Family historians often neglect the twentieth century as being ‘not really history’. Some of us have lived through half of the twentieth century; we think we know all there is to know. There is however plenty to be discovered about the more recent individuals on our family tree and the communities in which they lived. Twentieth century research brings with it the difficulties of larger and more mobile populations, as well as records that are closed to view but we need to meet these challenges.
When we first embark on our wonderful family history journey, we usually hasten backwards as far as possible. We probably don’t need to ‘research’ our grandparents, or even our great grandparents, as we may have known them personally, or we know of them. At some point, ideally sooner rather than later, we need to pause in our scramble up the branches of the family tree and re-examine the lives of those individuals who are closer to us in time. To begin, are you really aware of how many of your direct ancestors were alive in the first half of the twentieth century? Try this simple exercise: make a list of all your direct ancestors, parents, grandparents, great-grandparents and so on, who were alive between 1900 and 1950 (do not include aunts and uncles). You will probably be surprised by how many names are on this list. Although I associate this half century with my parents and grandparents, it wasn’t until I made my own list that I realised that six of my great-grandparents and seven great great-grandparents also lived into the nineteen hundreds, even though one of them did die on 1 January 1900! This makes nineteen of my direct ancestors to set in the context of the early twentieth century.
One of the advantages of this era is that it is an age of photography, so I am fortunate to be able to picture fifteen of my nineteen individuals. Can I equally picture the lives that they led? This goes far beyond the basic genealogical information. Can I find out about the communities in which they lived, the schools they attended, the clothes that they wore? What books may they have read, what music may they have listened to, who were their neighbours? It is only by investigating this kind of contextual detail that we can truly begin to understand the lives of these ancestors.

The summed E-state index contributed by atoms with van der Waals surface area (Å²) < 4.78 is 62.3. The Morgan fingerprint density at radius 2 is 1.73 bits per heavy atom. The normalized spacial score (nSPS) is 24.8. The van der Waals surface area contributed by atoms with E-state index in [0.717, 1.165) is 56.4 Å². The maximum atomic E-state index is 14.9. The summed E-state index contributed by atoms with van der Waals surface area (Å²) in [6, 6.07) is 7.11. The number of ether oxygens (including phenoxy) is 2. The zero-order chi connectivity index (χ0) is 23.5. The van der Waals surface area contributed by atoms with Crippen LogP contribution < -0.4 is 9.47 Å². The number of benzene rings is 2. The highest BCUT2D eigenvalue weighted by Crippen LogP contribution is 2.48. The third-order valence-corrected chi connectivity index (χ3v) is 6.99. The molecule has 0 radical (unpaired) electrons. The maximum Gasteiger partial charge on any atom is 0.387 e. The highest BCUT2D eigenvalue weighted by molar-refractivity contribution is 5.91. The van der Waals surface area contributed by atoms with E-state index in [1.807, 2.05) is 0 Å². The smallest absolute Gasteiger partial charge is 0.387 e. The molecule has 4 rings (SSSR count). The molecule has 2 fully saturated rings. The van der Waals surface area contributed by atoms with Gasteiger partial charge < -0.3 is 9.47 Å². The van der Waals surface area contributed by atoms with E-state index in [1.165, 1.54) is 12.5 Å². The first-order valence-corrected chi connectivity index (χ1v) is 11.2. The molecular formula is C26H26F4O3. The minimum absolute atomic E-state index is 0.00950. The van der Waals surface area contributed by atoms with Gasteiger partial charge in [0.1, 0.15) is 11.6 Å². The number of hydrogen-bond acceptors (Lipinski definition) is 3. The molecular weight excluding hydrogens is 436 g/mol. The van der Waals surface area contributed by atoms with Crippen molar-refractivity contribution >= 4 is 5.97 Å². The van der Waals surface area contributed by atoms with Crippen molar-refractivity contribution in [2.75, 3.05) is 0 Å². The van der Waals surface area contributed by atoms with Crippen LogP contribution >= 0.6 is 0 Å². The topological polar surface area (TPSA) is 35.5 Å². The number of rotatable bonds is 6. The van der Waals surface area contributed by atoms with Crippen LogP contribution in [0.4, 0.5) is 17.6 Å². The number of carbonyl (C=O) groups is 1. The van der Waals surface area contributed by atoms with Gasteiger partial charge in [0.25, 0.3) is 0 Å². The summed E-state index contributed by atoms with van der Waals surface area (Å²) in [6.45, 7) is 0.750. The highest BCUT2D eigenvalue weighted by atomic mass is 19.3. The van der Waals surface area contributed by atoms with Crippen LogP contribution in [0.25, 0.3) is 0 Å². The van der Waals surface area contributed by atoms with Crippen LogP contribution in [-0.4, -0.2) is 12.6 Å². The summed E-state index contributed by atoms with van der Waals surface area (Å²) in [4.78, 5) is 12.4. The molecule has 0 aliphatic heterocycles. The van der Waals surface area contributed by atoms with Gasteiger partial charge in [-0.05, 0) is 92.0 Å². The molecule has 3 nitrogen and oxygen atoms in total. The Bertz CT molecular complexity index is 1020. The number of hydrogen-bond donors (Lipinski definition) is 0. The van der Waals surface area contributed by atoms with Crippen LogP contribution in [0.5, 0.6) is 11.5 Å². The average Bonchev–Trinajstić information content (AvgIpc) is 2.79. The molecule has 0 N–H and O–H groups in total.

I have recently been working on the text for an online course that I am running for Pharos Teaching and Tutoring, which focuses on discovering more about twentieth century British ancestors and the communities in which they lived. This has highlighted how many sources there are that we can use for investigating our more recent ancestors. Census returns, directories, gravestones, newspapers and family sources all spring to mind but in Britain we also have such things as the Valuation Office Records of 1910 and the Farm Survey of 1941 as well as the 1939 Register.
The first half of the twentieth century brought two world wars, the Depression, the fight for women’s suffrage. Do you know how these impacted on the lives of your own ancestors? Can you look at national and local events of the time and then use this as a background for the stories of your own family?
Perhaps we should all make a New Year’s Resolution not to neglect our more recent ancestors in our rush to reach further and further backwards in time. Pause a while and revisit the lives of those closer to you. If any of you have British ancestry at this time and you want to be encouraged to focus on the early twentieth century, my course starts on 17 January and at the time of writing, there are still spaces.
Can we make 2017 the year when we honour some of the ancestors on that 1900-1950 list? I can’t promise that I will be honouring all nineteen but I do plan to start transcribing letters written by my father to my mother, his then girlfriend, during the second world war. Will you join me by resolving to do something similar for your twentieth century ancestors?